As emphasized by Kai-Fu Lee, president of Google Greater China, the apparent “anger” of Chinese youth can just as accurately be viewed as “energy” or “confidence.” Further, as noted by panelists Stan Rosen, Xu Wu, Evan Osnos, and myself, along with displaying great love of country (aiguo, or patriotism) and sometimes nationalism (minzuzhuyi), young people in China are vocal advocates of “liberal” values such as freedom of expression and outspoken critics of corruption within the Chinese Communist Party (CCP). They are not knee-jerk apologists for the CCP.
Yet at the same time, they feel unjustly slighted by the international community. As Xu Wu put it, Chinese youths are like a “double-edged sword with no handle”—a force that can cut in a number of directions, and that is not controlled by any single individual, organization, or interest. In addition, panelists emphasized that many of the most vocal fenqing in China today—such as Tang Jie, producer of the widely-viewed video, “2008 China Stand Up”—are extremely well-educated and intelligent. Their anger and indignation cannot be dismissed as the product of ignorance or brain-washing.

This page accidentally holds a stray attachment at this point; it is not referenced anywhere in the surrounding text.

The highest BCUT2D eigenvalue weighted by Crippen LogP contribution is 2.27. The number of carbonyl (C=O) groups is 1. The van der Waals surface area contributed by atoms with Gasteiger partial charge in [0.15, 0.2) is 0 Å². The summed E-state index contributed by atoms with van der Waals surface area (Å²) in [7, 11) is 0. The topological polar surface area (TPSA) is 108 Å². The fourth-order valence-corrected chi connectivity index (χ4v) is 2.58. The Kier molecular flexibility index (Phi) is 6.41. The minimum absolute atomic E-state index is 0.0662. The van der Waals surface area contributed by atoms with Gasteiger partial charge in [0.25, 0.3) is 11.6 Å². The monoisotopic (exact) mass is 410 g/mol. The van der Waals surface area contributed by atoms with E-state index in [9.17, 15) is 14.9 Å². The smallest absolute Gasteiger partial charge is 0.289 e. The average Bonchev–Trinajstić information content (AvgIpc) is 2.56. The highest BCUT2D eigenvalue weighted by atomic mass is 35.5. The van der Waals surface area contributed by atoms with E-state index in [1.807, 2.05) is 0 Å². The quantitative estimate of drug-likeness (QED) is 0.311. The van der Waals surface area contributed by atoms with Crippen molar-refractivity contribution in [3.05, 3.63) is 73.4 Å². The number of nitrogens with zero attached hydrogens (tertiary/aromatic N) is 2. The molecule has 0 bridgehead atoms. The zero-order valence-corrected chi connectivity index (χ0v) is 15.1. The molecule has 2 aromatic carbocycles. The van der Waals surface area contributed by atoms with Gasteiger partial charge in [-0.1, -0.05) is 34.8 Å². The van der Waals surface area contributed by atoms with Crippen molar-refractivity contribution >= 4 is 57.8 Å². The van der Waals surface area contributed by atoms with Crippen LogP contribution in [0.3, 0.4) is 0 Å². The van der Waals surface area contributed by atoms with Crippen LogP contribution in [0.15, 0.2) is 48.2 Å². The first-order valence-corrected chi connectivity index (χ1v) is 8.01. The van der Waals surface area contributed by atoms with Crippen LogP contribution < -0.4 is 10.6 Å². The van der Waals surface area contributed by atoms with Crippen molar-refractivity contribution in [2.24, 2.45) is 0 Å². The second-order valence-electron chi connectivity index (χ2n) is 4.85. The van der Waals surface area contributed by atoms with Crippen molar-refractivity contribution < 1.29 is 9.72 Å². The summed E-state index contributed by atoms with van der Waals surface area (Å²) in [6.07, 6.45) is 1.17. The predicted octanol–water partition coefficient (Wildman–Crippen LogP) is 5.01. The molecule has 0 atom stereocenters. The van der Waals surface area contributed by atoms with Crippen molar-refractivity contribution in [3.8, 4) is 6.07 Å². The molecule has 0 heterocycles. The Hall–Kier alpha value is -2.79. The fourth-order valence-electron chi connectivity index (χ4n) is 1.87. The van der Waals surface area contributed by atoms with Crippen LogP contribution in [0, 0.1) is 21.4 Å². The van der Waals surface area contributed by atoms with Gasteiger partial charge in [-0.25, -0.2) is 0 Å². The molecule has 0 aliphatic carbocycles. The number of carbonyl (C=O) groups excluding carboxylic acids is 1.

In terms of how foreigners should respond to China’s youth, the lesson is something that some Americans (and other Westerners) may not want to hear: rather than treating China’s young people as misguided individuals in need of enlightenment, we need to accept them on their own terms, and with respect. Many Chinese today—both young and old—have a sense of pride, a feeling that China is finally “getting it right.”